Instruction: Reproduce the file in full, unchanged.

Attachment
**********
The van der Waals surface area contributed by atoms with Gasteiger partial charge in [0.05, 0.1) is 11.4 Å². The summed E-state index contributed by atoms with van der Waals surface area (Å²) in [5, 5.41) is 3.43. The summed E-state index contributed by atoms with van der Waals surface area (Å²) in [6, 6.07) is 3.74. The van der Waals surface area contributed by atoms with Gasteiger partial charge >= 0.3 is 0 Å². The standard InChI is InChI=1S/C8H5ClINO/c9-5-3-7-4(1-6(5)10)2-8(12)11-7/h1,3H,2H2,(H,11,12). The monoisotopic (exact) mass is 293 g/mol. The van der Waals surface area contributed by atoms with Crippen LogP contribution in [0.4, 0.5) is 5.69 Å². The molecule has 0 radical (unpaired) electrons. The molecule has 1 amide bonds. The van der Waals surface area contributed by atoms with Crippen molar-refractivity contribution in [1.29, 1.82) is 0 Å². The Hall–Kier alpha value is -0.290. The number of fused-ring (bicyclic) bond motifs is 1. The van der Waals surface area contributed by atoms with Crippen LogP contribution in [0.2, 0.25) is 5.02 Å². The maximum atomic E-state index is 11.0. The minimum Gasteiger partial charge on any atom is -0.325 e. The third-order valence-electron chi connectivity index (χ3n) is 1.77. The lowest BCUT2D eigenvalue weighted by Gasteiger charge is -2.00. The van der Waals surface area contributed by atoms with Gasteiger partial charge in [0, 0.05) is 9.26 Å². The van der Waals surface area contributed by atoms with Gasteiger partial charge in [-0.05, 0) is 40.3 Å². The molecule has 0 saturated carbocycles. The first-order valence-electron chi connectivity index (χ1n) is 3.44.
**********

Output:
The van der Waals surface area contributed by atoms with Gasteiger partial charge in [0.05, 0.1) is 11.4 Å². The summed E-state index contributed by atoms with van der Waals surface area (Å²) in [5, 5.41) is 3.43. The summed E-state index contributed by atoms with van der Waals surface area (Å²) in [6, 6.07) is 3.74. The van der Waals surface area contributed by atoms with Gasteiger partial charge >= 0.3 is 0 Å². The standard InChI is InChI=1S/C8H5ClINO/c9-5-3-7-4(1-6(5)10)2-8(12)11-7/h1,3H,2H2,(H,11,12). The monoisotopic (exact) mass is 293 g/mol. The van der Waals surface area contributed by atoms with Crippen LogP contribution in [0.4, 0.5) is 5.69 Å². The molecule has 0 radical (unpaired) electrons. The molecule has 1 amide bonds. The van der Waals surface area contributed by atoms with Crippen molar-refractivity contribution in [1.29, 1.82) is 0 Å². The Hall–Kier alpha value is -0.290. The number of fused-ring (bicyclic) bond motifs is 1. The van der Waals surface area contributed by atoms with Crippen LogP contribution in [0.2, 0.25) is 5.02 Å². The maximum atomic E-state index is 11.0. The minimum Gasteiger partial charge on any atom is -0.325 e. The third-order valence-electron chi connectivity index (χ3n) is 1.77. The lowest BCUT2D eigenvalue weighted by Gasteiger charge is -2.00. The van der Waals surface area contributed by atoms with Gasteiger partial charge in [0, 0.05) is 9.26 Å². The van der Waals surface area contributed by atoms with Gasteiger partial charge in [-0.05, 0) is 40.3 Å². The molecule has 0 saturated carbocycles. The first-order valence-electron chi connectivity index (χ1n) is 3.44.